The RIP bullet is a particularly vicious-looking round. The all-copper bullet is precision machined with multiple grooves, creating a round that ends with nine pointed tips. Upon impact, the bullet breaks apart along the grooves, creating nine different penetrating projectiles.
A new bullet on the market promises increased lethality for handguns, acting like a hole saw against human targets.
(This first appeared last month.)
The Radically Invasive Projectile, or RIP bullet, uses machined copper-tipped bullets to make multiple penetrations into a target, including the main body of the bullet, creating up to nine different wound channels. The RIP bullet is designed to create massive wounding, leading to rapid blood loss and target incapacitation.
The quest for greater lethality in firearms is a never-ending one. Technological innovations in the area of firearm lethality tend to branch into three categories: new calibers, aiming aids, and bullet technology. New handgun and rifle calibers over the past thirty years include .40 Smith & Wesson, 6.5 Creedmoor, .224 Valkyrie and others. Gun accessories that aid in aiming such as tritium iron sights, lasers, and red dot sights are now commonplace on long guns and increasingly handguns. Research into bullet technology has led to the development of hollow point bullets, among others.
In 2014, a company called G2 Research released a new round called the Radically Invasive Projectile, or RIP bullet. The RIP bullet is an Advanced Energy Transfer (AET) or frangible round. AET rounds are intentionally designed to fracture a single round into smaller pieces upon impact. As Globalsecurity.org describes it, “This maximizes the round's transfer of energy to the object and minimizes the chances that pieces of the bullet will exit the object at dangerous velocities. Each of the small fragments quickly loses any energy and therefore pose very little danger to any secondary targets. This means that full-power frangible bullets can be shot at target all the way up to muzzle contact without any worries that the bullet or case will ricochet and potentially hurt either the shooter or others.”
AET rounds were originally developed in the 1970s after a rash of domestic and international airliner hijackings. Security personnel, particularly air marshals, required a round that could deliver devastating energy against a target while not over-penetrating the skin of a commercial airliner and risking explosive decompression. This technology later carried over into the home defense market, as private individuals looked for home defense ammunition that would not penetrate multiple walls or the exterior of a house.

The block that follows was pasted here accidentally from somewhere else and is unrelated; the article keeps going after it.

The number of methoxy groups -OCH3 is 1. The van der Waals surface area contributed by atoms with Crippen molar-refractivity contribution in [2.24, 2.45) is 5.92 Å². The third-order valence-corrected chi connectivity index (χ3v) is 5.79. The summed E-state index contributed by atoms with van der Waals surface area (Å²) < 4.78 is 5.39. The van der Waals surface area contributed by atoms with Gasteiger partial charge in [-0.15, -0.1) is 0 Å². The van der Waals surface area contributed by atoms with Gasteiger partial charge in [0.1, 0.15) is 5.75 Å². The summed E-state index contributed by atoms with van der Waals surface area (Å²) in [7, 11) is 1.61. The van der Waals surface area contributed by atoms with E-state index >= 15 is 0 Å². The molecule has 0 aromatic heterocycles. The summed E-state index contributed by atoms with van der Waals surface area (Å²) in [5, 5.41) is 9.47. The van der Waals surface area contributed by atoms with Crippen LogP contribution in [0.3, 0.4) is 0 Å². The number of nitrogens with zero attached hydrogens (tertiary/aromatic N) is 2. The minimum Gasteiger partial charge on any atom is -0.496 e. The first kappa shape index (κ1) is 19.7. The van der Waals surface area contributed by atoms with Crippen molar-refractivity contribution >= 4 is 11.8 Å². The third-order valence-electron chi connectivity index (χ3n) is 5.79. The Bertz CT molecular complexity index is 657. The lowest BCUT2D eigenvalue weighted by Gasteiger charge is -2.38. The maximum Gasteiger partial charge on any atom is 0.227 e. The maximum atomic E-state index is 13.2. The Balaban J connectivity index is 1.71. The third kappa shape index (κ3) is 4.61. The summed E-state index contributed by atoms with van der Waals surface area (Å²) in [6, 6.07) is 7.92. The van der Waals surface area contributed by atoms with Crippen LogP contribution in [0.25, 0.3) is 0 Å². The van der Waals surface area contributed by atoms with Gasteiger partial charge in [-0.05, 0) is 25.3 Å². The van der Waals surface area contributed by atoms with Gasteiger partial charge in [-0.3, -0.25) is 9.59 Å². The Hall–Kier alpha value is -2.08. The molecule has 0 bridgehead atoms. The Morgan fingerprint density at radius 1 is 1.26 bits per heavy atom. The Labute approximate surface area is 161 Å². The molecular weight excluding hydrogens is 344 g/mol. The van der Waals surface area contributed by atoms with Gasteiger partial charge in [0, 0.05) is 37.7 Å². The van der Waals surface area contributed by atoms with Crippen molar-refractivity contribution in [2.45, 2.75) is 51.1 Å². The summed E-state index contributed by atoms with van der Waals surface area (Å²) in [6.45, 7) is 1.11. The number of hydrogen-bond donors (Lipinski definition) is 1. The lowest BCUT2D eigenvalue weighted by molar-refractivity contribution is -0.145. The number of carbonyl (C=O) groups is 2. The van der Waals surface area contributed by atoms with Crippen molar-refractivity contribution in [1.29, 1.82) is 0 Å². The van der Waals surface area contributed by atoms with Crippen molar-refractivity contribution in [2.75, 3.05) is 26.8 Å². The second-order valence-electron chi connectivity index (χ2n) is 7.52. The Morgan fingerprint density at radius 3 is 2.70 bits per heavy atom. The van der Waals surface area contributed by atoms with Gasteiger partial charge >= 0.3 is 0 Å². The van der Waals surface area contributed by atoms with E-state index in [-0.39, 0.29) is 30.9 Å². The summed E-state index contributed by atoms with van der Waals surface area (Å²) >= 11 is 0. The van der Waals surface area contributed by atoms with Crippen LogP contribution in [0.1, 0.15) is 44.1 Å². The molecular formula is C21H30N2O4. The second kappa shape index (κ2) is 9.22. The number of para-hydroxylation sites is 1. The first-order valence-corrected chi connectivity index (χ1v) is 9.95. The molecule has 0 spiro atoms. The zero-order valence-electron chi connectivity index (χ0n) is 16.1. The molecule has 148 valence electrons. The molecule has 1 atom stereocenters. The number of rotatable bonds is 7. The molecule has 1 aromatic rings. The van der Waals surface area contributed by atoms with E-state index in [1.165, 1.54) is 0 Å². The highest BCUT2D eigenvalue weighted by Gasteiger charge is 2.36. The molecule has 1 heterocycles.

The RIP bullet is a particularly vicious-looking round. The all-copper bullet is precision machined with multiple grooves, creating a round that ends with nine pointed tips. Upon impact, the bullet breaks apart along the grooves, creating nine different penetrating projectiles. The idea is that these nine projectiles, all of which penetrate the human body in a pattern with an overall diameter of three or four inches, have a greater likelihood of contacting an internal organ. Barring that, they would create rapid blood loss. Either would have a higher probability of incapacitating the target than a single large bullet.
One of the first RIP bullets was the nine millimeter Luger round. The RIP nine millimeter round promises to deliver no less than nine wound channels with an overall diameter of three to four inches. Furthermore, the round penetrated to only fourteen to sixteen inches. Most human targets are assumed to be approximately twelve inches wide at the torso, plus an extra inch or three of clothing depending on the weather. If the round does pass through a human torso, it has little energy to continue to pass through walls and other barriers to pose a danger to innocents. This amount of penetration also means the RIP bullet has the ability to initially penetrate “sheet metal, sheet rock, windshields, plywood, (and) heavy winter clothing” and still have enough energy to enter a human body and make contact with internal organs.
The RIP bullet is a 92-grain bullet with a muzzle velocity of 1,250 feet per second and a muzzle energy of 319 foot-pounds. By comparison, a typical 124 grain nine millimeter Luger round has a muzzle velocity of 1,120 feet per second and 345 foot-pounds of energy at the muzzle. Independent testing (with ammunition provided by the manufacturer) appears to confirm the company’s claims regarding penetration, wounding diameter, and the number of wound channels. The company has since released a wide variety of handgun rounds, from .380 Auto to .45 ACP.
The Radically Invasive Projectile is an upgrade for standard handguns designed to make them more lethal without compromising other factors such as magazine capacity. The rounds frangible qualities make it dangerous to targets while decreasing the likelihood of the bullet striking innocents. A bullet like the RIP could be an ideal round for home and business owners looking for a powerful, effective self-defense round.
Kyle Mizokami is a defense and national security writer based in San Francisco who has appeared in the Diplomat, Foreign Policy, War is Boring and the Daily Beast. In 2009 he cofounded the defense and security blog Japan Security Watch. You can follow him on Twitter: @KyleMizokami.